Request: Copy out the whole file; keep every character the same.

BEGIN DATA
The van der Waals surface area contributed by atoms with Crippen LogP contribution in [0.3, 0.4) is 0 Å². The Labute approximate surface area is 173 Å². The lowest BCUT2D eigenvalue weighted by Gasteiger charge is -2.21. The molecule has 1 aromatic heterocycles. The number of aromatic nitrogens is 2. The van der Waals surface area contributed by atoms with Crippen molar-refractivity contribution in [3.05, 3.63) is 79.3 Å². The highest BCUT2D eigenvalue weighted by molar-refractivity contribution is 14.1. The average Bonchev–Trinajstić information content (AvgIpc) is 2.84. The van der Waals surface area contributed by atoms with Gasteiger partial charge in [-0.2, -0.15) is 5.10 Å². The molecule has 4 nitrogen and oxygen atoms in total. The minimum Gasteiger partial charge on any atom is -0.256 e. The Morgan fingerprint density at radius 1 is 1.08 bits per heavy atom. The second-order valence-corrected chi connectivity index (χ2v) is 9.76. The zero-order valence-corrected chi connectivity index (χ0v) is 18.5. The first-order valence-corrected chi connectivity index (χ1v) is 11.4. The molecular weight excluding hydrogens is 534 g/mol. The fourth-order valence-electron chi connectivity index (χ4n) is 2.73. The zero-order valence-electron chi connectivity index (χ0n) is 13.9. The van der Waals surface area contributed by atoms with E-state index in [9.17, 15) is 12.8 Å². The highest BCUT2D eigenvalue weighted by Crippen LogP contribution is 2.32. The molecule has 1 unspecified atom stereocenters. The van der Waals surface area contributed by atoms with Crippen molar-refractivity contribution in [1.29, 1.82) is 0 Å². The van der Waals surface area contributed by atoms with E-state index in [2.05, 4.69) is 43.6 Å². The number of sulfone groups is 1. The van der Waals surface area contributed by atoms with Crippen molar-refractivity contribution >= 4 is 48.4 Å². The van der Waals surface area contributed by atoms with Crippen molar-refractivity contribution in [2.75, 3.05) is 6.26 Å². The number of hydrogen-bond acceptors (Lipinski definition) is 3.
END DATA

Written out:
The van der Waals surface area contributed by atoms with Crippen LogP contribution in [0.3, 0.4) is 0 Å². The Labute approximate surface area is 173 Å². The lowest BCUT2D eigenvalue weighted by Gasteiger charge is -2.21. The molecule has 1 aromatic heterocycles. The number of aromatic nitrogens is 2. The van der Waals surface area contributed by atoms with Crippen molar-refractivity contribution in [3.05, 3.63) is 79.3 Å². The highest BCUT2D eigenvalue weighted by molar-refractivity contribution is 14.1. The average Bonchev–Trinajstić information content (AvgIpc) is 2.84. The van der Waals surface area contributed by atoms with Gasteiger partial charge in [-0.2, -0.15) is 5.10 Å². The molecule has 4 nitrogen and oxygen atoms in total. The minimum Gasteiger partial charge on any atom is -0.256 e. The Morgan fingerprint density at radius 1 is 1.08 bits per heavy atom. The second-order valence-corrected chi connectivity index (χ2v) is 9.76. The zero-order valence-corrected chi connectivity index (χ0v) is 18.5. The first-order valence-corrected chi connectivity index (χ1v) is 11.4. The molecular weight excluding hydrogens is 534 g/mol. The fourth-order valence-electron chi connectivity index (χ4n) is 2.73. The zero-order valence-electron chi connectivity index (χ0n) is 13.9. The van der Waals surface area contributed by atoms with E-state index in [9.17, 15) is 12.8 Å². The highest BCUT2D eigenvalue weighted by Crippen LogP contribution is 2.32. The molecule has 1 unspecified atom stereocenters. The van der Waals surface area contributed by atoms with Crippen molar-refractivity contribution in [1.29, 1.82) is 0 Å². The van der Waals surface area contributed by atoms with E-state index in [2.05, 4.69) is 43.6 Å². The number of sulfone groups is 1. The van der Waals surface area contributed by atoms with Crippen molar-refractivity contribution >= 4 is 48.4 Å². The van der Waals surface area contributed by atoms with Crippen molar-refractivity contribution in [2.75, 3.05) is 6.26 Å². The number of hydrogen-bond acceptors (Lipinski definition) is 3.